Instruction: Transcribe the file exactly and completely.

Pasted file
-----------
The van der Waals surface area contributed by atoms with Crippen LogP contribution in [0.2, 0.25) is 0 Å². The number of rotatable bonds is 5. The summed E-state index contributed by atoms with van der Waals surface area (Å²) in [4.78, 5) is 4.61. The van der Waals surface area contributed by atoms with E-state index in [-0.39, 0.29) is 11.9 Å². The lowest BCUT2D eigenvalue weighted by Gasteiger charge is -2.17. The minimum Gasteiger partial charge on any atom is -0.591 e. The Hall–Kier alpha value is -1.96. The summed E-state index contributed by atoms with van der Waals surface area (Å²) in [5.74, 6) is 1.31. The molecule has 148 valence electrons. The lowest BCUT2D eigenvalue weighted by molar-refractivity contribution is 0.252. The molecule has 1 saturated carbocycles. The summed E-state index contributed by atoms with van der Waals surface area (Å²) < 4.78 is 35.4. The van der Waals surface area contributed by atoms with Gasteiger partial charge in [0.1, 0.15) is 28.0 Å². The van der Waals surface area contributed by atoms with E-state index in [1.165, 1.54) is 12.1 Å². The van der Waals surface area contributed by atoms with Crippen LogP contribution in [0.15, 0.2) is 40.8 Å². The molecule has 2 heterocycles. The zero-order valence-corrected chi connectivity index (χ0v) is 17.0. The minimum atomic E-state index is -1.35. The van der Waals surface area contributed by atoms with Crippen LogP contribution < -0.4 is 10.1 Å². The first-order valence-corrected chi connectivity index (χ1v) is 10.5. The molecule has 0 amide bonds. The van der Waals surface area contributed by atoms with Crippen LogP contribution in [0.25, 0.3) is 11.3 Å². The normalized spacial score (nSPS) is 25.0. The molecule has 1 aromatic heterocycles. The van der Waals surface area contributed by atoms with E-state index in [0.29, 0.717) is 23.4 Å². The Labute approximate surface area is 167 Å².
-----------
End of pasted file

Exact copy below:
The van der Waals surface area contributed by atoms with Crippen LogP contribution in [0.2, 0.25) is 0 Å². The number of rotatable bonds is 5. The summed E-state index contributed by atoms with van der Waals surface area (Å²) in [4.78, 5) is 4.61. The van der Waals surface area contributed by atoms with E-state index in [-0.39, 0.29) is 11.9 Å². The lowest BCUT2D eigenvalue weighted by Gasteiger charge is -2.17. The minimum Gasteiger partial charge on any atom is -0.591 e. The Hall–Kier alpha value is -1.96. The summed E-state index contributed by atoms with van der Waals surface area (Å²) in [5.74, 6) is 1.31. The molecule has 148 valence electrons. The lowest BCUT2D eigenvalue weighted by molar-refractivity contribution is 0.252. The molecule has 1 saturated carbocycles. The summed E-state index contributed by atoms with van der Waals surface area (Å²) < 4.78 is 35.4. The van der Waals surface area contributed by atoms with Gasteiger partial charge in [0.1, 0.15) is 28.0 Å². The van der Waals surface area contributed by atoms with E-state index in [1.165, 1.54) is 12.1 Å². The van der Waals surface area contributed by atoms with Crippen LogP contribution in [0.15, 0.2) is 40.8 Å². The molecule has 2 heterocycles. The zero-order valence-corrected chi connectivity index (χ0v) is 17.0. The minimum atomic E-state index is -1.35. The van der Waals surface area contributed by atoms with Crippen LogP contribution < -0.4 is 10.1 Å². The first-order valence-corrected chi connectivity index (χ1v) is 10.5. The molecule has 0 amide bonds. The van der Waals surface area contributed by atoms with Crippen LogP contribution in [0.25, 0.3) is 11.3 Å². The normalized spacial score (nSPS) is 25.0. The molecule has 1 aromatic heterocycles. The van der Waals surface area contributed by atoms with E-state index in [0.29, 0.717) is 23.4 Å². The Labute approximate surface area is 167 Å².